Film Review: Magnus

Despite having somewhat of a stigma as a pursuit for ‘nerds’ or ‘dweebs’, chess has maintained a status somewhere between a sport and board game. Grandmasters are treated as celebrities and the World Chess Championship attracts huge media attention. It’s also a documentary favourite, producing Searching for Bobby Fischer, Game Over: Kasparov and the Machine and other great films. Benjamin Ree’s new documentary, Magnus, focuses on the latest poster boy of chess.

Magnus Carlsen is known as the ‘Mozart of Chess’. Highly introverted as a child, Magnus took up chess at an early age and soon found he had a natural talent for it. Before long he was beating players much older than himself. By the age of 13 he was a Grandmaster, the third-youngest ever. Whilst other players choose to use computer programs and teams of experts to minutely analyse the game, he has the unique ability to visualise in his head. Instead of a huge entourage, Magnus prefers to relax in the company of his family.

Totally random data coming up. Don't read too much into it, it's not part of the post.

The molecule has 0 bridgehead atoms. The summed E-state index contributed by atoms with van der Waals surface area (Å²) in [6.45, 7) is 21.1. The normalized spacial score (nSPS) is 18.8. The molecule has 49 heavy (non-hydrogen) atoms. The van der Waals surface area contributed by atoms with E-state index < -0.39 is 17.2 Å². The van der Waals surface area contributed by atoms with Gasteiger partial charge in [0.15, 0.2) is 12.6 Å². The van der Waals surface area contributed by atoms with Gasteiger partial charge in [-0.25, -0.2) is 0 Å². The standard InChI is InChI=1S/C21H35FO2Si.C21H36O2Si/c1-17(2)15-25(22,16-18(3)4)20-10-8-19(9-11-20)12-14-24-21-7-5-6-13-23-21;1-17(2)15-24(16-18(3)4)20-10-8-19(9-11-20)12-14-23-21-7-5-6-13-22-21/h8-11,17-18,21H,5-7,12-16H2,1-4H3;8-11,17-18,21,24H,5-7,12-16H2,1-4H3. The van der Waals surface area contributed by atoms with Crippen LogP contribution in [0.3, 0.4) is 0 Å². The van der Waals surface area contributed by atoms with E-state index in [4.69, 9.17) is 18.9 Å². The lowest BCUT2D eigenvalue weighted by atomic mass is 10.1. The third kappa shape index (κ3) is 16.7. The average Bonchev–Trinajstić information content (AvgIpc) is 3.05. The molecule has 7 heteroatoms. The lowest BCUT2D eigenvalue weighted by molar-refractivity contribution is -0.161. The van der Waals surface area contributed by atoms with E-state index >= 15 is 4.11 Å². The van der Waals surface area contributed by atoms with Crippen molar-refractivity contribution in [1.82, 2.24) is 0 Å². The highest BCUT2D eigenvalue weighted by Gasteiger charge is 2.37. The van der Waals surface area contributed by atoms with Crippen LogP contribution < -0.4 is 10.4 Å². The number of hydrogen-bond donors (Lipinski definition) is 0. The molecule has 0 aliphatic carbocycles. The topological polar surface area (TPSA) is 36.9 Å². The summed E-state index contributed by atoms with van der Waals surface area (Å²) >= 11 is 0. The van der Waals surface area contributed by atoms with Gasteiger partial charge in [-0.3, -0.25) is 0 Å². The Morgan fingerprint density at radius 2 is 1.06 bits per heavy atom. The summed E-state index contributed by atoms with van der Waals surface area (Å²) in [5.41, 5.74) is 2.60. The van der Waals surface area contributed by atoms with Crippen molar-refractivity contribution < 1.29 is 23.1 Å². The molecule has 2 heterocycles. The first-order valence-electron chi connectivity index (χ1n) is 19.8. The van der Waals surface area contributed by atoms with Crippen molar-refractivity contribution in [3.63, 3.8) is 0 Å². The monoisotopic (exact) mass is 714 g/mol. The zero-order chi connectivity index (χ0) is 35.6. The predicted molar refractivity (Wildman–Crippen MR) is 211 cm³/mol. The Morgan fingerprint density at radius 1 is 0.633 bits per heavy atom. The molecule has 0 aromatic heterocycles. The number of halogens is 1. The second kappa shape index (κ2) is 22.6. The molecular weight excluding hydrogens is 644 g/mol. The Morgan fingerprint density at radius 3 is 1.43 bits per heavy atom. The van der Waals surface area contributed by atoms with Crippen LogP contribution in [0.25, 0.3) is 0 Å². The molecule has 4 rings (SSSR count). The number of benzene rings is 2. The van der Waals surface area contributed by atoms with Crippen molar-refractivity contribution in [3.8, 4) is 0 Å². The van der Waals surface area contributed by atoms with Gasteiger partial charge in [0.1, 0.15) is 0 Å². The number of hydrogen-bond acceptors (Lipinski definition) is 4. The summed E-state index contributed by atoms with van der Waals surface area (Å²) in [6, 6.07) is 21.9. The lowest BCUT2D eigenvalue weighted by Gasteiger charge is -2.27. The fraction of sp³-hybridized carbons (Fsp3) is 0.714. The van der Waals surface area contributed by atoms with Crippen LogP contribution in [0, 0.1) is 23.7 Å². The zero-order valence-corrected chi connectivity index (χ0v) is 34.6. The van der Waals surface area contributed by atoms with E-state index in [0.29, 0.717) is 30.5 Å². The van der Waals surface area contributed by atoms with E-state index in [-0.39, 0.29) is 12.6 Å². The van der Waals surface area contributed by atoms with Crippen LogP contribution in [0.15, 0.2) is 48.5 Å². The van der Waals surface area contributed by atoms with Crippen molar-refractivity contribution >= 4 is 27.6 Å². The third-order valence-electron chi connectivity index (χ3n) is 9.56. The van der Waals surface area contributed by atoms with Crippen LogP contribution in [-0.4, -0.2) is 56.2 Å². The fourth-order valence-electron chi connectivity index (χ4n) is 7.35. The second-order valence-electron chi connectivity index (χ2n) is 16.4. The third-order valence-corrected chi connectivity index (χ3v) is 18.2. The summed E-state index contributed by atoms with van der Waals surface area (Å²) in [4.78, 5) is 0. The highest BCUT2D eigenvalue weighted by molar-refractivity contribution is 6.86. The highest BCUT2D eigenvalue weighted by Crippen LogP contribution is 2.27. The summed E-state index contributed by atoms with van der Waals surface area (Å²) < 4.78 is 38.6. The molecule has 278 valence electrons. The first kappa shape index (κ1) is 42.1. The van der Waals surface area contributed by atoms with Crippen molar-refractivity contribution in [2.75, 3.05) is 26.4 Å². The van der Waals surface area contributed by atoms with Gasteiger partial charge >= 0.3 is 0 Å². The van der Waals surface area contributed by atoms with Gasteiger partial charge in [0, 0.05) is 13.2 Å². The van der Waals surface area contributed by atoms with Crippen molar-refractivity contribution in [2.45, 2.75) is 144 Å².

Ree traces his rise to fame through home videos, archive footage and interviews with the family. It builds up tension as the Norwegian prepares for his first shot at the World Chess Championship in 2013. Compared to the then champion Viswanathan Anand, who has a team of analysts paid to study and memorise whole games, he’s a breath of fresh air. Magnus is a fascinating documentary which uses unprecedented access to paint a compelling portrait of a fascinating character and undoubted genius.

Magnus is out in cinemas from Friday.

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